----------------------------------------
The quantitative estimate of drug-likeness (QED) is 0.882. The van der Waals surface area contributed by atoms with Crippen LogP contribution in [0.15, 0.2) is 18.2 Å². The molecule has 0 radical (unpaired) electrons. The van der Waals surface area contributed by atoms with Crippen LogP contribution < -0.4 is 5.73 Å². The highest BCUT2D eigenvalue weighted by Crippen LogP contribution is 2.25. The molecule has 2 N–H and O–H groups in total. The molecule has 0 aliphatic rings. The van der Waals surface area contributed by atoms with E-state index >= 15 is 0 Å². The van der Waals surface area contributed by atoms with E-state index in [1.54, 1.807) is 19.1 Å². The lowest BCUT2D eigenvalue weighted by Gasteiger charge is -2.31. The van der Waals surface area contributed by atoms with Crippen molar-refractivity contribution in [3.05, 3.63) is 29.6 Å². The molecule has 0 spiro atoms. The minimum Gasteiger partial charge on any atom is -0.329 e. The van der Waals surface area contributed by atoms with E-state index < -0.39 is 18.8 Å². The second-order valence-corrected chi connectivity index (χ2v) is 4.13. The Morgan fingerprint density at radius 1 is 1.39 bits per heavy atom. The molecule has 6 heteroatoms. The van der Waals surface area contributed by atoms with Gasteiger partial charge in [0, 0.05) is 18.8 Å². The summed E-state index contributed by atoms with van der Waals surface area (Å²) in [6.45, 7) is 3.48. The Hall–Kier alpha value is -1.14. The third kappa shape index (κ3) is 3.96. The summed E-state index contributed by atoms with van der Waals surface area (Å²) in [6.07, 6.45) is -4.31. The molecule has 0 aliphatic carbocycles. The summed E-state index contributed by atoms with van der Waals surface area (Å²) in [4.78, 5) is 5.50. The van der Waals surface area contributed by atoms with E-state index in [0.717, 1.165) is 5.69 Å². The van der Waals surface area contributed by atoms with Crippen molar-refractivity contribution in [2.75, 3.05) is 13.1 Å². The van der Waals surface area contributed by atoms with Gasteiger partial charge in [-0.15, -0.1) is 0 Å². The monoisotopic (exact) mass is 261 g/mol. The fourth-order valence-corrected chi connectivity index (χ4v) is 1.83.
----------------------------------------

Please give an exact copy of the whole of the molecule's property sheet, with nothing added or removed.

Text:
The quantitative estimate of drug-likeness (QED) is 0.882. The van der Waals surface area contributed by atoms with Crippen LogP contribution in [0.15, 0.2) is 18.2 Å². The molecule has 0 radical (unpaired) electrons. The van der Waals surface area contributed by atoms with Crippen LogP contribution < -0.4 is 5.73 Å². The highest BCUT2D eigenvalue weighted by Crippen LogP contribution is 2.25. The molecule has 2 N–H and O–H groups in total. The molecule has 0 aliphatic rings. The van der Waals surface area contributed by atoms with E-state index >= 15 is 0 Å². The van der Waals surface area contributed by atoms with E-state index in [1.54, 1.807) is 19.1 Å². The lowest BCUT2D eigenvalue weighted by Gasteiger charge is -2.31. The van der Waals surface area contributed by atoms with Crippen molar-refractivity contribution in [3.05, 3.63) is 29.6 Å². The molecule has 0 spiro atoms. The minimum Gasteiger partial charge on any atom is -0.329 e. The van der Waals surface area contributed by atoms with E-state index < -0.39 is 18.8 Å². The second-order valence-corrected chi connectivity index (χ2v) is 4.13. The Morgan fingerprint density at radius 1 is 1.39 bits per heavy atom. The molecule has 6 heteroatoms. The van der Waals surface area contributed by atoms with Gasteiger partial charge in [0, 0.05) is 18.8 Å². The summed E-state index contributed by atoms with van der Waals surface area (Å²) in [6.45, 7) is 3.48. The Hall–Kier alpha value is -1.14. The third kappa shape index (κ3) is 3.96. The summed E-state index contributed by atoms with van der Waals surface area (Å²) in [6.07, 6.45) is -4.31. The molecule has 0 aliphatic carbocycles. The summed E-state index contributed by atoms with van der Waals surface area (Å²) in [4.78, 5) is 5.50. The van der Waals surface area contributed by atoms with E-state index in [0.717, 1.165) is 5.69 Å². The van der Waals surface area contributed by atoms with Crippen molar-refractivity contribution in [2.75, 3.05) is 13.1 Å². The van der Waals surface area contributed by atoms with Gasteiger partial charge in [-0.15, -0.1) is 0 Å². The monoisotopic (exact) mass is 261 g/mol. The fourth-order valence-corrected chi connectivity index (χ4v) is 1.83.